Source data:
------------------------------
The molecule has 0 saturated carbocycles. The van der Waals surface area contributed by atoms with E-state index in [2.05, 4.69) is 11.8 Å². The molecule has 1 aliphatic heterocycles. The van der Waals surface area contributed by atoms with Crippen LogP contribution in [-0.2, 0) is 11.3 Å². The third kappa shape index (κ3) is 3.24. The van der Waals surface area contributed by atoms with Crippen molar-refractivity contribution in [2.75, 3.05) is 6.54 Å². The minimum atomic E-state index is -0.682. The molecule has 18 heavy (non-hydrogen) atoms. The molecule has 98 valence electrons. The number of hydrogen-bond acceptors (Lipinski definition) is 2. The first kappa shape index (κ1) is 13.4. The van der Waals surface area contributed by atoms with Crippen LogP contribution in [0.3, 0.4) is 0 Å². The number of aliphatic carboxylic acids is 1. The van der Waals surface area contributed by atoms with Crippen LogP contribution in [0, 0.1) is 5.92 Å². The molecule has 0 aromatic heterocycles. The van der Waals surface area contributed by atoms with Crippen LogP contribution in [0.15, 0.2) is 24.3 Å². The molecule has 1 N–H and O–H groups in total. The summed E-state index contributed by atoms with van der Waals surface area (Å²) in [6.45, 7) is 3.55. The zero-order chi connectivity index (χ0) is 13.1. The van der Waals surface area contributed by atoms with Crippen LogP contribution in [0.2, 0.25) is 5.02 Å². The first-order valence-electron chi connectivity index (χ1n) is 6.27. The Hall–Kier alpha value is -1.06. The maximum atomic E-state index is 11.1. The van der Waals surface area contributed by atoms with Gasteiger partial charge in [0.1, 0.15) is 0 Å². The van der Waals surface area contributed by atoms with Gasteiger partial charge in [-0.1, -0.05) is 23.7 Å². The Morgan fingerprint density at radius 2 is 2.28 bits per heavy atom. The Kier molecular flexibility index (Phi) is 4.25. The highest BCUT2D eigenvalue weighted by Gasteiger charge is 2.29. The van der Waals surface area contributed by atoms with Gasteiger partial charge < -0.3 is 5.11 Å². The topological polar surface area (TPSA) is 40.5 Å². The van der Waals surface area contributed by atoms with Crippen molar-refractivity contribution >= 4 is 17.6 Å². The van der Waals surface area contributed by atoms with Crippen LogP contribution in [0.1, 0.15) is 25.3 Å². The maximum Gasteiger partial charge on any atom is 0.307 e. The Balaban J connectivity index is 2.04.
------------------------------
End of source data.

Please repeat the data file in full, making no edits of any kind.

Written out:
The molecule has 0 saturated carbocycles. The van der Waals surface area contributed by atoms with E-state index in [2.05, 4.69) is 11.8 Å². The molecule has 1 aliphatic heterocycles. The van der Waals surface area contributed by atoms with Crippen LogP contribution in [-0.2, 0) is 11.3 Å². The third kappa shape index (κ3) is 3.24. The van der Waals surface area contributed by atoms with Crippen molar-refractivity contribution in [2.75, 3.05) is 6.54 Å². The minimum atomic E-state index is -0.682. The molecule has 18 heavy (non-hydrogen) atoms. The molecule has 98 valence electrons. The number of hydrogen-bond acceptors (Lipinski definition) is 2. The first kappa shape index (κ1) is 13.4. The van der Waals surface area contributed by atoms with Crippen LogP contribution in [0.3, 0.4) is 0 Å². The number of aliphatic carboxylic acids is 1. The van der Waals surface area contributed by atoms with Crippen LogP contribution in [0, 0.1) is 5.92 Å². The molecule has 0 aromatic heterocycles. The van der Waals surface area contributed by atoms with Crippen LogP contribution in [0.15, 0.2) is 24.3 Å². The molecule has 1 N–H and O–H groups in total. The summed E-state index contributed by atoms with van der Waals surface area (Å²) in [6.45, 7) is 3.55. The zero-order chi connectivity index (χ0) is 13.1. The van der Waals surface area contributed by atoms with Crippen LogP contribution in [0.2, 0.25) is 5.02 Å². The first-order valence-electron chi connectivity index (χ1n) is 6.27. The Hall–Kier alpha value is -1.06. The maximum atomic E-state index is 11.1. The van der Waals surface area contributed by atoms with Gasteiger partial charge in [0.1, 0.15) is 0 Å². The van der Waals surface area contributed by atoms with Gasteiger partial charge in [-0.1, -0.05) is 23.7 Å². The Morgan fingerprint density at radius 2 is 2.28 bits per heavy atom. The Kier molecular flexibility index (Phi) is 4.25. The highest BCUT2D eigenvalue weighted by Gasteiger charge is 2.29. The van der Waals surface area contributed by atoms with Gasteiger partial charge < -0.3 is 5.11 Å². The topological polar surface area (TPSA) is 40.5 Å². The van der Waals surface area contributed by atoms with Crippen molar-refractivity contribution >= 4 is 17.6 Å². The van der Waals surface area contributed by atoms with Crippen LogP contribution in [0.1, 0.15) is 25.3 Å². The maximum Gasteiger partial charge on any atom is 0.307 e. The Balaban J connectivity index is 2.04.